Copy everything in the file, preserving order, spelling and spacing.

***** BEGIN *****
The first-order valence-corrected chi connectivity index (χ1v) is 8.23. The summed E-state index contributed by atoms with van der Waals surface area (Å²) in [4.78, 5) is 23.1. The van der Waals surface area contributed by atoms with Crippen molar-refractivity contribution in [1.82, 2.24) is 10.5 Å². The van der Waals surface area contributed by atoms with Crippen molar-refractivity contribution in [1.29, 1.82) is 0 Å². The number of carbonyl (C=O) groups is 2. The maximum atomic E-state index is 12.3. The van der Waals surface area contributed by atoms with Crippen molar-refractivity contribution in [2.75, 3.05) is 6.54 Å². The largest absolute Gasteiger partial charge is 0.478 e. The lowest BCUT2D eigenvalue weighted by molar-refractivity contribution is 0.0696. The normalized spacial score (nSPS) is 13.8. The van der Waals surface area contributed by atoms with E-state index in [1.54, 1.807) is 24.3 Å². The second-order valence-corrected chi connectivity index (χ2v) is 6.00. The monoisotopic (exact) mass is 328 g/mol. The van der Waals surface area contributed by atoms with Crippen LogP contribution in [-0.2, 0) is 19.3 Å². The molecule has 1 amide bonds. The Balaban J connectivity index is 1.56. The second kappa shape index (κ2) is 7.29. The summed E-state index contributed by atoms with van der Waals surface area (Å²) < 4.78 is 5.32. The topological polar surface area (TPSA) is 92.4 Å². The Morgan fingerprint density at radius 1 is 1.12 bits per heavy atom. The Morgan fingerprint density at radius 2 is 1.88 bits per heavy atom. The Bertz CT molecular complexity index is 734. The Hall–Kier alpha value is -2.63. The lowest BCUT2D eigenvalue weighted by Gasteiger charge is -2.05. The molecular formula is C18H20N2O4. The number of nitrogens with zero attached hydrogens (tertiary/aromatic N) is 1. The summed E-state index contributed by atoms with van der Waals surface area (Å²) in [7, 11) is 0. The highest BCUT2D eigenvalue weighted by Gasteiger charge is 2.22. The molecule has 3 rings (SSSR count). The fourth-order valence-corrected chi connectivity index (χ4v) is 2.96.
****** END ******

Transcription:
The first-order valence-corrected chi connectivity index (χ1v) is 8.23. The summed E-state index contributed by atoms with van der Waals surface area (Å²) in [4.78, 5) is 23.1. The van der Waals surface area contributed by atoms with Crippen molar-refractivity contribution in [1.82, 2.24) is 10.5 Å². The van der Waals surface area contributed by atoms with Crippen molar-refractivity contribution in [1.29, 1.82) is 0 Å². The number of carbonyl (C=O) groups is 2. The maximum atomic E-state index is 12.3. The van der Waals surface area contributed by atoms with Crippen molar-refractivity contribution in [2.75, 3.05) is 6.54 Å². The largest absolute Gasteiger partial charge is 0.478 e. The lowest BCUT2D eigenvalue weighted by molar-refractivity contribution is 0.0696. The normalized spacial score (nSPS) is 13.8. The van der Waals surface area contributed by atoms with E-state index in [1.54, 1.807) is 24.3 Å². The second-order valence-corrected chi connectivity index (χ2v) is 6.00. The monoisotopic (exact) mass is 328 g/mol. The van der Waals surface area contributed by atoms with Crippen LogP contribution in [-0.2, 0) is 19.3 Å². The molecule has 1 amide bonds. The Balaban J connectivity index is 1.56. The second kappa shape index (κ2) is 7.29. The summed E-state index contributed by atoms with van der Waals surface area (Å²) < 4.78 is 5.32. The topological polar surface area (TPSA) is 92.4 Å². The Morgan fingerprint density at radius 1 is 1.12 bits per heavy atom. The Morgan fingerprint density at radius 2 is 1.88 bits per heavy atom. The Bertz CT molecular complexity index is 734. The Hall–Kier alpha value is -2.63. The lowest BCUT2D eigenvalue weighted by Gasteiger charge is -2.05. The molecular formula is C18H20N2O4. The number of nitrogens with zero attached hydrogens (tertiary/aromatic N) is 1. The summed E-state index contributed by atoms with van der Waals surface area (Å²) in [7, 11) is 0. The highest BCUT2D eigenvalue weighted by Gasteiger charge is 2.22. The molecule has 3 rings (SSSR count). The fourth-order valence-corrected chi connectivity index (χ4v) is 2.96.